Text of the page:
Sunday, 17 February 2008

All the stars that never were...

This evening will be a highlight – seeing my favourite diva, Dionne Warwick, on stage at the Lowry in Manchester. I’ve watched her concerts several times over the years, starting when I was a student at Oxford in the 70s; most memorable of all was seeing her at the Royal Albert Hall, with Burt Bacharach, the man whose compositions made her name, playing the piano and conducting the orchestra. Her voice isn’t quite what it once was, but she remains a class act. And those wonderful Bacharach-David songs have formed the soundtrack of my life.

One of them gave me the key to the construction of my fourth novel, Yesterday’s Papers. I was driving into work on day, listening to Dionne when I halted at traffic lights in Aigburth, a suburb of Liverpool. She was singing ‘Do You Know the Way to San Jose?’, a classic track I’d heard hundreds of times before. But the line about all the stars who never were, parking cars and pumping gas, suddenly hit me. What happens to performers who never quite make it? By the time the lights turned to green, I had a crucial plot twist fully formed in my mind.

In Yesterday's Papers, Harry Devlin, similarly, figures out the mystery while listening to the song. The book is one of my own favourites. It was listed by The Sunday Times as one of only two crime novels in its Paperbacks of the Year, more than a decade ago; side by side with mega-sellers such as Nelson Mandela’s autobiography. It should have been a breakthrough moment. Unfortunately, my then publishers had already decided to give up on Harry (they only published the paperback editions; I had a different hardback publisher in those days.) The book had sold out and they didn’t reprint. The result was that not a single extra copy was sold on the strength of The Sunday Times accolade. Frustrating, to say the least.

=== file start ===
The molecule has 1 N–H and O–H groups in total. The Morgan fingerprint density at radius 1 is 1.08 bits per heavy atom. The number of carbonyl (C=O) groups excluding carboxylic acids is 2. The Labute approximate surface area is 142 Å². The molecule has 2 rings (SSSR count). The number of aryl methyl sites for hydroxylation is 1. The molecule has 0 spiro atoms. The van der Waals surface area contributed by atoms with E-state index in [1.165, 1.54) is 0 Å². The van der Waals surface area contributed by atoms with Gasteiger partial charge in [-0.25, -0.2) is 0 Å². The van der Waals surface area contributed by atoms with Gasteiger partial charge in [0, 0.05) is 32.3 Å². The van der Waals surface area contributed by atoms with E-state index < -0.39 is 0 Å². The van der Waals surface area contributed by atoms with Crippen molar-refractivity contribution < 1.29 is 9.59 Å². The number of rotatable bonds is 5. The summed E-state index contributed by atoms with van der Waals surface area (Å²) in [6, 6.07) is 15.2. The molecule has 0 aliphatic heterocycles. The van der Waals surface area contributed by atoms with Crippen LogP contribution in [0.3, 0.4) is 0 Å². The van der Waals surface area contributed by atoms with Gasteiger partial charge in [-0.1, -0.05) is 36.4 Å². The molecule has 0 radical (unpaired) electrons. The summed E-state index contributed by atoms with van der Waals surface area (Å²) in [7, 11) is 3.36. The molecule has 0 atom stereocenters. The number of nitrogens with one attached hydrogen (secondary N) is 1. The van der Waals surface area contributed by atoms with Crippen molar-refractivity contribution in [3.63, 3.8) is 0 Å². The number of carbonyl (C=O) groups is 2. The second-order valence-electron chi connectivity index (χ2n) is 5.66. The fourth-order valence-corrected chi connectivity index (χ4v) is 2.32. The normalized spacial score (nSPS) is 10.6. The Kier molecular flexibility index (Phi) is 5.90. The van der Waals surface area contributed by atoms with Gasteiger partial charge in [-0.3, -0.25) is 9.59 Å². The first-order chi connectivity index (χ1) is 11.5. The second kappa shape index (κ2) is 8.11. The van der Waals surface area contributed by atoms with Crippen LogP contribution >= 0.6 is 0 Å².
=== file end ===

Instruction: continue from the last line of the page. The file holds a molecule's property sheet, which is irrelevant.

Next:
But listening to Dionne singing live again will be something special.


2 comments:

crimeficreader said...

How was it?
I too love the old Dionne Warwick songs, especially the Bacharach.

Martin Edwards said...

She was excellent. The concert took the form of her recounting her life story, with musical interludes. All but four of the songs were written by Burt Bacharach - and I thought yet again what an extraordinary gift it was, to have written so much music that is almost universally knownn - and, in fact, very hard to escape, wherever you are in the world. And some of his unknown work is just as good.